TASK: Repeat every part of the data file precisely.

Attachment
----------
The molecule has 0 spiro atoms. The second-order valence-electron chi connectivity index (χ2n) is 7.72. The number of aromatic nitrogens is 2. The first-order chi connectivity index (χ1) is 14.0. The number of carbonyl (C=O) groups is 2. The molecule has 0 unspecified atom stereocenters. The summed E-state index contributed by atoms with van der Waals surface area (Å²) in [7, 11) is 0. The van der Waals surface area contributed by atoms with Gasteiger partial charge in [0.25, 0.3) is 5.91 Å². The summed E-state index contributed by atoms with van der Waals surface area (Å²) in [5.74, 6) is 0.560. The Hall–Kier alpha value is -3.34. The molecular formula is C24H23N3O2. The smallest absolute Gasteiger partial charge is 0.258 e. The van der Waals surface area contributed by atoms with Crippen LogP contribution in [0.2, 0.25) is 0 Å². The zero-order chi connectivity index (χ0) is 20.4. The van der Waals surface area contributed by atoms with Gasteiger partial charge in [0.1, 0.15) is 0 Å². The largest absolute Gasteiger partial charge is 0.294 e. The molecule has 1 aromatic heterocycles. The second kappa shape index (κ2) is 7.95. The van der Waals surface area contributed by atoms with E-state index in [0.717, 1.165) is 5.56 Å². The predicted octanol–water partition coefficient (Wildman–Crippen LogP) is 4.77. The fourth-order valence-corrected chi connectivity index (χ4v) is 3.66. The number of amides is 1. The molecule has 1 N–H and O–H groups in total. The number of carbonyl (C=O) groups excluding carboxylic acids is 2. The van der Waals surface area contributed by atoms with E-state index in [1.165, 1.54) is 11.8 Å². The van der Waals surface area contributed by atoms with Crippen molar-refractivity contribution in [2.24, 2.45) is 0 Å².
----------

The molecule has 0 spiro atoms. The second-order valence-electron chi connectivity index (χ2n) is 7.72. The number of aromatic nitrogens is 2. The first-order chi connectivity index (χ1) is 14.0. The number of carbonyl (C=O) groups is 2. The molecule has 0 unspecified atom stereocenters. The summed E-state index contributed by atoms with van der Waals surface area (Å²) in [7, 11) is 0. The van der Waals surface area contributed by atoms with Gasteiger partial charge in [0.25, 0.3) is 5.91 Å². The summed E-state index contributed by atoms with van der Waals surface area (Å²) in [5.74, 6) is 0.560. The Hall–Kier alpha value is -3.34. The molecular formula is C24H23N3O2. The smallest absolute Gasteiger partial charge is 0.258 e. The van der Waals surface area contributed by atoms with Crippen LogP contribution in [0.2, 0.25) is 0 Å². The zero-order chi connectivity index (χ0) is 20.4. The van der Waals surface area contributed by atoms with Gasteiger partial charge in [0.1, 0.15) is 0 Å². The largest absolute Gasteiger partial charge is 0.294 e. The molecule has 1 aromatic heterocycles. The second kappa shape index (κ2) is 7.95. The van der Waals surface area contributed by atoms with E-state index in [0.717, 1.165) is 5.56 Å². The predicted octanol–water partition coefficient (Wildman–Crippen LogP) is 4.77. The fourth-order valence-corrected chi connectivity index (χ4v) is 3.66. The number of amides is 1. The molecule has 1 N–H and O–H groups in total. The number of carbonyl (C=O) groups excluding carboxylic acids is 2. The van der Waals surface area contributed by atoms with E-state index in [1.165, 1.54) is 11.8 Å². The van der Waals surface area contributed by atoms with Crippen molar-refractivity contribution in [2.24, 2.45) is 0 Å².